The Food Safety and Inspection Service (FSIS) under the US Department of Agriculture (USDA) has recognised Vietnam as a country eligible to export Siluriformes fish (catfish, including tra fish) and fish products to the US.
|A tra fish processing factory in Can Tho city
The US Office of the Federal Register announced the FSIS’s legal notice on the determination on November 5.
Accordingly, FSIS has determined that Vietnam’s Siluriformes fish inspection system is equivalent to the system that the US has established under the Federal Meat Inspection Act and its implementing regulations. FSIS is amending the Siluriformes fish inspection regulations to list Vietnam as a country eligible to export Siluriformes fish and fish products to the US.
Under this final rule, only raw Siluriformes fish and fish products produced in certified Vietnamese establishments are eligible for export to the US market.
Aside from Vietnamese authorities’ certification, Siluriformes fish products exported from Vietnam will continue to be subject to re-inspection by FSIS at US points of entry for transportation damage, product and container defects, labeling, proper certification, general condition, and accurate count.
In addition, FSIS will continue to conduct other types of re-inspection activities, such as taking product samples for laboratory analysis to detect drug and chemical residues and pathogens, as well as to identify product species and composition. Products that pass re-inspection will be stamped with the official mark of inspection and allowed to enter the US.
If they do not meet US requirements, they will be denied entry and within 45 days they must be exported to the country of origin, destroyed, or converted to animal food, depending on the violation.
From 2014 to 2018, 91.2 percent of total Siluriformes fish imports to the US were from Vietnam, according to FSIS.
Vietnamese Deputy Minister of Agriculture and Rural Development Phung Duc Tien described the determination by the USDA as a positive result as it has recognised Vietnam’s efforts to fine-tune and implement its legal system for more than three years. This rule, together with positive signs in the market and rising demand for aquatic products at the end of the year, will create chances for Vietnam to boost aquatic product exports.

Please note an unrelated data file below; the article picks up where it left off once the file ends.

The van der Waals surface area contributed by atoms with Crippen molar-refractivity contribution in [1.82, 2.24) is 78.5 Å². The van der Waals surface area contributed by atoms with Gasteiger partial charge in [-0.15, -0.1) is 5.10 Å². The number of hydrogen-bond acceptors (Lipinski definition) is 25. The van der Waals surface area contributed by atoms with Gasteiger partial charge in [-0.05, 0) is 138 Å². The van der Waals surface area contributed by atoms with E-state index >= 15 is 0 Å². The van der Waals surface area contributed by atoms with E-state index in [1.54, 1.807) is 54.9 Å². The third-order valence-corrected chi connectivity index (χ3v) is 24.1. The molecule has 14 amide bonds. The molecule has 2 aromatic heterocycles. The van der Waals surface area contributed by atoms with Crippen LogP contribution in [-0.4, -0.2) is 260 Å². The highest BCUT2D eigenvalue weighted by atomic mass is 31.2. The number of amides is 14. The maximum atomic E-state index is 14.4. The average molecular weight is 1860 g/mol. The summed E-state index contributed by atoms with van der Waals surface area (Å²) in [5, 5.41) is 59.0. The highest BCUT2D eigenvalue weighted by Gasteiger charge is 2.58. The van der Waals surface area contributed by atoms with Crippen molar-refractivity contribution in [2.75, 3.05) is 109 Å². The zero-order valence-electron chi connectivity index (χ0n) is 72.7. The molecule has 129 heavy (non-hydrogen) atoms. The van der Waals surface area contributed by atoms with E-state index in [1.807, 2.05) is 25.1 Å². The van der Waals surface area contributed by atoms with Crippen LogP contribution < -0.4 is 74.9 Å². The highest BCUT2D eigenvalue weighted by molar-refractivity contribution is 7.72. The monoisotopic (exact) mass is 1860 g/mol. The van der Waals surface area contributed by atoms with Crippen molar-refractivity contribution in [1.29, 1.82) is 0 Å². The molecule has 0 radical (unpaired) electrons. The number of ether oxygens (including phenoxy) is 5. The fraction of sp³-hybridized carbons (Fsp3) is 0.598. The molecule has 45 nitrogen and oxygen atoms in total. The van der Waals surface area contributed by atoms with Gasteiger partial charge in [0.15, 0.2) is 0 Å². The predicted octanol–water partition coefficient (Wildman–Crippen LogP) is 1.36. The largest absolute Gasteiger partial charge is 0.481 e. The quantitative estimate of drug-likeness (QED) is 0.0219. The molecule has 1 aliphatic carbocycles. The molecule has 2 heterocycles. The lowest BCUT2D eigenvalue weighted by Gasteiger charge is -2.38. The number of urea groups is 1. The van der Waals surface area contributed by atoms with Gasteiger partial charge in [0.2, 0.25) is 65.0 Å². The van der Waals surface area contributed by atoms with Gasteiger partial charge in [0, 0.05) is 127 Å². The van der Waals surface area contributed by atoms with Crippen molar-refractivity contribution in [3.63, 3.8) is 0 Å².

Nguyen Nhu Tiep, Director of the ministry’s National Agro-Forestry-Fisheries Quality Assurance Department, also believed that the US’s recognition is an important driving force for the sector to develop sustainably in the time ahead.
The move will support exports to not only the US but also other markets since it proves that Vietnam’s capacity for quality and food safety control in tra fish production chains has met one of the strictest requirements in the world, he added.
As required by the 2014 Farm Bill, the USDA launched an inspection programme for fish under the order Siluriformes in March 2016. This programme required that to continue exporting catfish, mostly tra fish, to the US, Vietnam had to build and organise its inspection system equivalent to the US’s in terms of three groups of criteria, namely the legal system on food quality and safety control; the law enforcement capacity of authorised agencies; and conditions for ensuring food safety and hygiene during the whole process from fry production, farming, transportation, process to export to the US.
In May 2018, an FSIS inspection team made a fact-finding trip to Vietnam and recognised that Vietnam’s inspection system in catfish production, processing and export completely meets the US’s regulations.
The draft rule was unveiled in September 2018 to collect public opinions and won a majority of support. The USDA announced the final rule on October 31.